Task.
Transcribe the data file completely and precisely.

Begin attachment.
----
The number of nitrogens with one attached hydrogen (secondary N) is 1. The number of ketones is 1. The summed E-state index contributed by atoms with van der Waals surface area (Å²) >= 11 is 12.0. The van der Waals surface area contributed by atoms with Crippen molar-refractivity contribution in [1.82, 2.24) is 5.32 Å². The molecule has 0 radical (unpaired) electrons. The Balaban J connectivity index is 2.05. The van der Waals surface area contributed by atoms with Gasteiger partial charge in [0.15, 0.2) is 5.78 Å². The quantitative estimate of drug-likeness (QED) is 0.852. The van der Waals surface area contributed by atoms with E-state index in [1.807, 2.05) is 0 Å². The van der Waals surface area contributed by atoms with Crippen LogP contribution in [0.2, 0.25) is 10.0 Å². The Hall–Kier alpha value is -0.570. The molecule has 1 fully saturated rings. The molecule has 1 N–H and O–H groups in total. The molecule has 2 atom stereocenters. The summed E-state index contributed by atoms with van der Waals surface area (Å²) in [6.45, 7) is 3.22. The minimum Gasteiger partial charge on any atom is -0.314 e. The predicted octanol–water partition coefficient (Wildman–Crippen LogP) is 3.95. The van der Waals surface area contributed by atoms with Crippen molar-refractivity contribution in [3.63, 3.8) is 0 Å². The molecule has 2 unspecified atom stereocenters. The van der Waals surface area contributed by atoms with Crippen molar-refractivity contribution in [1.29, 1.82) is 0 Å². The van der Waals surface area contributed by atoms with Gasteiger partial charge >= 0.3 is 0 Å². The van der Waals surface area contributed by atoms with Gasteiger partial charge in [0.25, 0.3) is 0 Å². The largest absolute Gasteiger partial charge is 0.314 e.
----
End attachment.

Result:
The number of nitrogens with one attached hydrogen (secondary N) is 1. The number of ketones is 1. The summed E-state index contributed by atoms with van der Waals surface area (Å²) >= 11 is 12.0. The van der Waals surface area contributed by atoms with Crippen molar-refractivity contribution in [1.82, 2.24) is 5.32 Å². The molecule has 0 radical (unpaired) electrons. The Balaban J connectivity index is 2.05. The van der Waals surface area contributed by atoms with Gasteiger partial charge in [0.15, 0.2) is 5.78 Å². The quantitative estimate of drug-likeness (QED) is 0.852. The van der Waals surface area contributed by atoms with E-state index in [1.807, 2.05) is 0 Å². The van der Waals surface area contributed by atoms with Crippen LogP contribution in [0.2, 0.25) is 10.0 Å². The Hall–Kier alpha value is -0.570. The molecule has 1 fully saturated rings. The molecule has 1 N–H and O–H groups in total. The molecule has 2 atom stereocenters. The summed E-state index contributed by atoms with van der Waals surface area (Å²) in [6.45, 7) is 3.22. The minimum Gasteiger partial charge on any atom is -0.314 e. The predicted octanol–water partition coefficient (Wildman–Crippen LogP) is 3.95. The van der Waals surface area contributed by atoms with Crippen molar-refractivity contribution in [3.63, 3.8) is 0 Å². The molecule has 2 unspecified atom stereocenters. The van der Waals surface area contributed by atoms with Crippen molar-refractivity contribution in [1.29, 1.82) is 0 Å². The van der Waals surface area contributed by atoms with Gasteiger partial charge >= 0.3 is 0 Å². The van der Waals surface area contributed by atoms with Gasteiger partial charge in [0.25, 0.3) is 0 Å². The largest absolute Gasteiger partial charge is 0.314 e.